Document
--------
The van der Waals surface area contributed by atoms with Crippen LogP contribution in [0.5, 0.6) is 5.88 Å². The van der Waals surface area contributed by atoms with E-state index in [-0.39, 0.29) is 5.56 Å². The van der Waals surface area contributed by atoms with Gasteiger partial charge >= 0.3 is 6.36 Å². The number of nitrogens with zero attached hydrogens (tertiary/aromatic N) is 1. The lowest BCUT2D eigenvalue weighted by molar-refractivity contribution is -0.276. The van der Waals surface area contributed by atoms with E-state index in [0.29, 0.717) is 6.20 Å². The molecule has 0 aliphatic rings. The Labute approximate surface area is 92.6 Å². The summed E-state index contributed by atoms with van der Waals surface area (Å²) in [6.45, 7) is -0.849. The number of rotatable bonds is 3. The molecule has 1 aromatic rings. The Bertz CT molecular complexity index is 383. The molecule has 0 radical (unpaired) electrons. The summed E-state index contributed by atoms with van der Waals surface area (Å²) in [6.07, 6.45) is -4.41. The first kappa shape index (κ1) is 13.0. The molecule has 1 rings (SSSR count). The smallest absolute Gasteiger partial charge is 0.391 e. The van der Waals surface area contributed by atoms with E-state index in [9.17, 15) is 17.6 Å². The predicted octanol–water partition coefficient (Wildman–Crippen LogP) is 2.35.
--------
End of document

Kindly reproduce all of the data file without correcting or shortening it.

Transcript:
The van der Waals surface area contributed by atoms with Crippen LogP contribution in [0.5, 0.6) is 5.88 Å². The van der Waals surface area contributed by atoms with E-state index in [-0.39, 0.29) is 5.56 Å². The van der Waals surface area contributed by atoms with Gasteiger partial charge >= 0.3 is 6.36 Å². The number of nitrogens with zero attached hydrogens (tertiary/aromatic N) is 1. The lowest BCUT2D eigenvalue weighted by molar-refractivity contribution is -0.276. The van der Waals surface area contributed by atoms with E-state index in [0.29, 0.717) is 6.20 Å². The molecule has 0 aliphatic rings. The Labute approximate surface area is 92.6 Å². The summed E-state index contributed by atoms with van der Waals surface area (Å²) in [6.45, 7) is -0.849. The number of rotatable bonds is 3. The molecule has 1 aromatic rings. The Bertz CT molecular complexity index is 383. The molecule has 0 radical (unpaired) electrons. The summed E-state index contributed by atoms with van der Waals surface area (Å²) in [6.07, 6.45) is -4.41. The first kappa shape index (κ1) is 13.0. The molecule has 1 rings (SSSR count). The smallest absolute Gasteiger partial charge is 0.391 e. The van der Waals surface area contributed by atoms with E-state index in [9.17, 15) is 17.6 Å². The predicted octanol–water partition coefficient (Wildman–Crippen LogP) is 2.35.